The damage however had already been done, with the tabloids, long since having moved on from attacking films, now turning their sights on video games. Keith Vaz, another opportunist, attempted to resurrect his long dead political career by campaigning against such games, without showing even the slightest knowledge of what he was talking about. The furore, along with that directed towards Grand Theft Auto and the publicity surrounding its Hot Coffee mini-game which had been discarded in the code only to be rediscovered, inspired the BBFC to commission its own research into them, which very recently released.

The research is hardly a ringing endorsement of the BBFC's subsequent decision to reject Manhunt. Among its key findings were:

younger games players are influenced to play particular games by peer pressure and word of mouth, but negative press coverage for a game will significantly increase its take up;

violence in games, in the sense of eliminating obstacles, is built into the structure of some games and is necessary to progress through the game. It contributes to the tension because gamers are not just shooting, they are vulnerable to being shot and most gamers are concentrating on their own survival rather than the damage they are inflicting on the characters in the game. While there is an appeal in being able to be violent without being vulnerable to the consequences which similar actions in real life would create, gamers are aware that they are playing a game and that it is not real life;

gamers are aware that violence in games is an issue and younger players find some of the violence upsetting, particularly in games rated for adults. There is also concern that in some games wickedness prevails over innocence. However, most gamers are not seriously concerned about violence in games because they think that the violence on television and in films is more upsetting and more real;

gamers are virtually unanimous in rejecting the suggestion that video games encourage people to be violent in real life or that they have become desensitised. They see no evidence in themselves or their friends who play games that they have become more violent in real life. As one participant said: “I no more feel that I have actually scored a goal than I do that I have actually killed someone. I know it’s not real. The emphasis is on achievement.”;

non-games playing parents are concerned about the amount of time their children, particularly boys, spend playing games and would prefer that they were outside in the fresh air. However, they are more concerned about the ‘stranger-danger’ of internet chat rooms. While the violence in games surprises them and concerns some of them, they are confident that their children are well balanced enough to not be influenced by playing violent games;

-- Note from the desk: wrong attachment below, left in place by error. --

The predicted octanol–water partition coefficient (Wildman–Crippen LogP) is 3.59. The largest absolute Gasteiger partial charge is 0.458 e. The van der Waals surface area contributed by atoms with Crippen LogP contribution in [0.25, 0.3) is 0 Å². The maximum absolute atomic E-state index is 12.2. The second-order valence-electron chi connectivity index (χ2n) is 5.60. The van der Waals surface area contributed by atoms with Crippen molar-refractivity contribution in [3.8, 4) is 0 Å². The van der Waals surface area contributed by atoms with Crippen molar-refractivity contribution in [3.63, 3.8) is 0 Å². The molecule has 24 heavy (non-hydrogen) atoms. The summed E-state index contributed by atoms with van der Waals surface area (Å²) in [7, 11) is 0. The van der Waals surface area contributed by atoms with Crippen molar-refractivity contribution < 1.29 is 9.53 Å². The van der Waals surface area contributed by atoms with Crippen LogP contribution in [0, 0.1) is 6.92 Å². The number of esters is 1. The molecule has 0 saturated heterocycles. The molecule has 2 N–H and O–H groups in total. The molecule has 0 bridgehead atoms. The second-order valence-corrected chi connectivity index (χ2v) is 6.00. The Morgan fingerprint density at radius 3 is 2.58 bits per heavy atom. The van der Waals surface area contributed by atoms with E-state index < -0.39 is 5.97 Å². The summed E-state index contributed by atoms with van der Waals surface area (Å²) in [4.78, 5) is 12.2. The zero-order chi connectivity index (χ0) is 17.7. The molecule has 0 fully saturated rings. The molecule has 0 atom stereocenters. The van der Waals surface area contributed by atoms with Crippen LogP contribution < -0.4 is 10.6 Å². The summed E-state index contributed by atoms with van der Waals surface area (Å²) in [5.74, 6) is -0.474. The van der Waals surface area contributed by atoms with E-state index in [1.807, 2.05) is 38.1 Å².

All of which they probably well knew before they bothered to commission proper research, but it identifies just how video game violence, despite the player being the one perpetrating it, is viewed differently from that in films, which is both far more realistic and troubling than anything yet to be portrayed in any game.

Manhunt is undoubtedly a violent, unpleasant game which as the BBFC describe in their justification, has few of the relenting or redeeming qualities which the likes of Grand Theft Auto have, where senseless, wanton violence quickly results in you getting arrested and failing certain missions, while the non-linear content of the game means that it's not all kill, rob and sex. The graphics have probably been improved considerably since the original was released, but a video on YouTube shows the type of violence which it contains, and there's very little that's overly gory, detailed or glorifies the content; if anything it just looks silly. The decision to reject it has to be put into the context of how the undercurrent, especially in recent horror films, is to be completely unrelenting and grueling in their depiction of violence, with the emphasis on nihilism, even giving the killers in films such as the Devil's Rejects anti-hero status, all with the films being passed uncut at 18 and with few critics other than the Daily Mail's hack Tookey getting out of their pram about them. Why should adults who can make their own decisions to watch those films not be allowed to play similar games? The original Manhunt was 18, and if parents did their jobs properly and didn't give in to their kids' demands to buy them such age-restricted games, there wouldn't have been any panic in the first place.

The saddest thing is that as the BBFC's own research pointed out, gamers are now more likely to be intrigued and delight in its banned status, importing copies from Europe where it will be easily available, as I'm reliably informed that the first one wasn't up to much. Why martyr such a unsatisfying game because of the well-intentioned but utterly wrong cries of the tabloids and a grieving mother? The BBFC should let us know.